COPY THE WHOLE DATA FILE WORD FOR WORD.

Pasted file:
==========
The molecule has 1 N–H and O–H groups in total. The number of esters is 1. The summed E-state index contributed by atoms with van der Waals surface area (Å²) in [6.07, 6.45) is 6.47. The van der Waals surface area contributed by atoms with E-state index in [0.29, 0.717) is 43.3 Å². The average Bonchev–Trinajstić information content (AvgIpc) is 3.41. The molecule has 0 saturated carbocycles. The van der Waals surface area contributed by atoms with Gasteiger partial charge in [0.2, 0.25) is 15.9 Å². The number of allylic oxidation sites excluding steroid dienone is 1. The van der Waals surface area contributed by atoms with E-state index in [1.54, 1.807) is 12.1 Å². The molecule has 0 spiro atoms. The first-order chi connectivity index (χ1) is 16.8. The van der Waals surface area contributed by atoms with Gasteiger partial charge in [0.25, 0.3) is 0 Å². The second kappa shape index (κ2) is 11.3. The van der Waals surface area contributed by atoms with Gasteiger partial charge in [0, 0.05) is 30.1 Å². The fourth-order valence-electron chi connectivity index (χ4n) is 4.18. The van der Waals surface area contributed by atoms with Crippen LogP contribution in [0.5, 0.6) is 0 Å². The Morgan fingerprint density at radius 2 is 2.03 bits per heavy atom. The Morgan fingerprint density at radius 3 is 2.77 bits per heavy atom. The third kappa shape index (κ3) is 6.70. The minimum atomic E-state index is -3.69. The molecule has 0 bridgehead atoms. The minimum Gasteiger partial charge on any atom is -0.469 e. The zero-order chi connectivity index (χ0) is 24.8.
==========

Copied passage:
The molecule has 1 N–H and O–H groups in total. The number of esters is 1. The summed E-state index contributed by atoms with van der Waals surface area (Å²) in [6.07, 6.45) is 6.47. The van der Waals surface area contributed by atoms with E-state index in [0.29, 0.717) is 43.3 Å². The average Bonchev–Trinajstić information content (AvgIpc) is 3.41. The molecule has 0 saturated carbocycles. The van der Waals surface area contributed by atoms with Gasteiger partial charge in [0.2, 0.25) is 15.9 Å². The number of allylic oxidation sites excluding steroid dienone is 1. The van der Waals surface area contributed by atoms with E-state index in [1.54, 1.807) is 12.1 Å². The molecule has 0 spiro atoms. The first-order chi connectivity index (χ1) is 16.8. The van der Waals surface area contributed by atoms with Gasteiger partial charge in [0.25, 0.3) is 0 Å². The second kappa shape index (κ2) is 11.3. The van der Waals surface area contributed by atoms with Gasteiger partial charge in [0, 0.05) is 30.1 Å². The fourth-order valence-electron chi connectivity index (χ4n) is 4.18. The van der Waals surface area contributed by atoms with Crippen LogP contribution in [0.5, 0.6) is 0 Å². The Morgan fingerprint density at radius 2 is 2.03 bits per heavy atom. The Morgan fingerprint density at radius 3 is 2.77 bits per heavy atom. The third kappa shape index (κ3) is 6.70. The minimum atomic E-state index is -3.69. The molecule has 0 bridgehead atoms. The minimum Gasteiger partial charge on any atom is -0.469 e. The zero-order chi connectivity index (χ0) is 24.8.